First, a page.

- Jim Deshler
- Anger Knives
Art, nature and culinary passion unite in the work of artisanal knife makers Nick Anger and Moriah Cowles. Both forge carbon steel blades by hand, one at a time, and affix them to elegant wood handles. Anger (pronounced ahn-jay), of Anger Knives, works in a garage behind a Main Street art-supply store in downtown Johnson. Cowles' shop, Orchard Steel, is in a space behind Feldman's Bagels on Pine Street in Burlington.
Physically, Anger and Cowles couldn't be more different. He stands at 6-foot-9, is fully bearded and knit-capped, and concedes that he's heard plenty of Paul Bunyan comments. She is slight in skinny jeans, dangly earrings and silken dark hair — though her beat-up sneakers, leather apron and eye protection suggest Cowles' inclination toward heavy machine work.
What the Vermont natives share are a love for the natural beauty of steel, a fascination with the way it transforms under heat and pressure, and the satisfaction of creating useful works of art — knives as handsome as they are effective.
Seven Days visited both knife makers to find out how they meld form and function.
Nick Anger, Anger Knives
- Jim Deshler
- Nick Anger
The stick of steel glows bright orange when Nick Anger pulls it from the forge and clamps it into a vice, then twists it into a spiral as it cools to an ashen charcoal color.
Then the steel goes back into the oven, which sits just outside the open garage door of Anger's workshop and connects to a propane tank. Gripping tongs around this billet — a piece of parent material — Anger removes it from the fire again and pounds it on an anvil with a hefty hammer.
Next it returns to the forge, which is close to 1,900 degrees Fahrenheit. Several more times Anger pounds on the anvil. Alternately, under the pneumatic power hammer, the stick starts to flatten and stretch. Anger heats it again to shape the bolster, which holds the blade against the handle, and the short stem of a tang — the steel that extends from the tip to the bottom of the handle.
Anger works the metal again and again. Orange-hot under the 24-ton hydraulic forging press, it relents like butter. The press gives Anger another "squeeze" of the tight stack of steel, known as Damascus for its signature wavy patterns.
Damascus is Anger's forte. He creates custom patterns with as many as 400 layers of steel, which are forged into a cake of various alloys. Each one has a different chemical composition that leaves unique waves in the finished blade.
With the heat, it "gets a little bit loose, and it's able to accept other things into its matrix," Anger says. "And for me, that's supercool."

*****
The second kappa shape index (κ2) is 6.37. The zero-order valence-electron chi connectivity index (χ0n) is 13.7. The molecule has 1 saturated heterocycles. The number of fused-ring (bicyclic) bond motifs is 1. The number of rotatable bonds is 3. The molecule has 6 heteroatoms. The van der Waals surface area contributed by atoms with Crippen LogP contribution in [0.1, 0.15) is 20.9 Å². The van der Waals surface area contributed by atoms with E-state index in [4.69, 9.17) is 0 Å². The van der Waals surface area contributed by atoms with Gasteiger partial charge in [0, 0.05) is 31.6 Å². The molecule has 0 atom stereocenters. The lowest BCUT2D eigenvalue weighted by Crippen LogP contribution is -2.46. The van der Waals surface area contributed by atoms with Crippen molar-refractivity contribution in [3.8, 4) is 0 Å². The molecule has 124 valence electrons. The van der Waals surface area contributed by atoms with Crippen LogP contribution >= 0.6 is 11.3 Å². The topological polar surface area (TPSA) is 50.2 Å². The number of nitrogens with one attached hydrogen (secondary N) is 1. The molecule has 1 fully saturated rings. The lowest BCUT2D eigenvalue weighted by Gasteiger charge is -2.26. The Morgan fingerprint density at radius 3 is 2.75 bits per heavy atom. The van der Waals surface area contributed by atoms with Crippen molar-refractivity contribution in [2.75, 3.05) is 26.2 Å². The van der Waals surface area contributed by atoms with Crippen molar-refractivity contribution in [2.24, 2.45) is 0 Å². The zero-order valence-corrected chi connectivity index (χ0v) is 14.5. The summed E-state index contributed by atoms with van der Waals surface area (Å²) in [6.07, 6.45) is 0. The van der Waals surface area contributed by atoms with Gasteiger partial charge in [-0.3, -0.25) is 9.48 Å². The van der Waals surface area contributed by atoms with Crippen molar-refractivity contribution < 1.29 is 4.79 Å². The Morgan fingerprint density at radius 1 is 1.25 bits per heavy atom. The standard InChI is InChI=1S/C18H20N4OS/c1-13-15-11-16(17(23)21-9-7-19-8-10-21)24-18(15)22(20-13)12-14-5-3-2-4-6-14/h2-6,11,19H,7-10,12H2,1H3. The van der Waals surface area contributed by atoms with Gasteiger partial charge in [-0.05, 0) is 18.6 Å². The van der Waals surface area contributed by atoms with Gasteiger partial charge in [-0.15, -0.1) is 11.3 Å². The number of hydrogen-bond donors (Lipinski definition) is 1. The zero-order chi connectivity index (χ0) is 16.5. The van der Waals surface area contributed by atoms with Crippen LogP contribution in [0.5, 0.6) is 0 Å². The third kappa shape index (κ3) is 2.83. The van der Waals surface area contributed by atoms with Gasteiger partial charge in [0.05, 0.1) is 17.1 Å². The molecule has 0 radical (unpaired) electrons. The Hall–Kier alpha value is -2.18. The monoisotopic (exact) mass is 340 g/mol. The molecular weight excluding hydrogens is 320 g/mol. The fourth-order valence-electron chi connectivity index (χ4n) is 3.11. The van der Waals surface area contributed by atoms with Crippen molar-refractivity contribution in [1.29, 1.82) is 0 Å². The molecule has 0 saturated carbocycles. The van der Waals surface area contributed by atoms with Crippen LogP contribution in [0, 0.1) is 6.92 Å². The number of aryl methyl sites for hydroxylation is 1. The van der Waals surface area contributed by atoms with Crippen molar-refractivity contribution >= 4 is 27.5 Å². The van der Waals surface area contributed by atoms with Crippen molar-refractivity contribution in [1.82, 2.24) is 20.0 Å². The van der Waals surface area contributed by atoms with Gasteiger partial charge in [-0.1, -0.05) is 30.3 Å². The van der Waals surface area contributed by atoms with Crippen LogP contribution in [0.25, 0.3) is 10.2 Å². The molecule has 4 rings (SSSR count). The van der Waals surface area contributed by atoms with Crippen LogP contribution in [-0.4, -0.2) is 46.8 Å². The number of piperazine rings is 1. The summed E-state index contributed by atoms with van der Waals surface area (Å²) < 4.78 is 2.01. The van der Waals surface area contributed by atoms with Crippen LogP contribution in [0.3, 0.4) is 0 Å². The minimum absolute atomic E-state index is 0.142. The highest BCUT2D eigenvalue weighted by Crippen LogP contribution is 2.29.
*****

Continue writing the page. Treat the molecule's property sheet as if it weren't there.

After the gauntlet of heat and hammer assaults, a small, rudimentary blade takes shape. It looks primitive, with no hint of the Damascus pattern. A dip into ferric chloride, which reacts with the various concentrations of nickel and other elements, brings out the design.
Not until Anger grinds the blade smooth on a belt and polishes it with finer and finer grit does its true character show. Some designs look like intricate flower petals or butterfly wings.
Anger's handles are made from native Vermont woods or exotic redwood. He uses no pins to set the tang in the handle but fits the steel stem into a bulb in the bottom of the handle filled with epoxy so strong it can be used to build sailboats.
"There's a shitload of unrecognized, underappreciated work in this," he says.
Anger, 35, grew up in Colchester. As a kid, he was fascinated with weapons and knives. "I always liked anything, really, that was shiny and sharp," he says.
After earning a bachelor's degree in anthropology and sociology from Johnson State College, he took a job with Laraway Youth & Family Services in Johnson. In 2007, he started to teach himself knife making through books and the internet. "When I first hit hot steel, I was instantly smitten with all of it," Anger says.
Over four years, while still working in mental health, he honed his skills as a blacksmith at IronArt, a custom metalwork shop in Stowe. He crafted railings, fireplace screens and other big items.
"Once you learn how to command the materials, in a sense, you can move that in whatever direction you want," Anger says.
By 2012, he had saved enough money to make a leap into full-time forge work.
Anger talks about knives and steel with a science-laden philosophy, even spirituality. "What I'm interested in is the redistribution of mass, of hidden potential," he says.
He eschews reducing his work to a single idea — and certainly not a single product. Anger's current repertoire includes daggers, cleavers, switchblades and axes. "I can make anything," he says. "I don't think I'm limited. What I seek is complete understanding of the physical world that I want to interact with."
Anger does not take orders. A select few patrons claim most of his production. And he will grant requested knives to certain customers, mainly friends, fellow artists and chefs — including Tyler Florence of Food Network fame. On his Instagram page, which has 14,200 followers, Anger features multiple images but rarely lists knives for sale. When he does, the cost is $75 to $100 per cutting inch.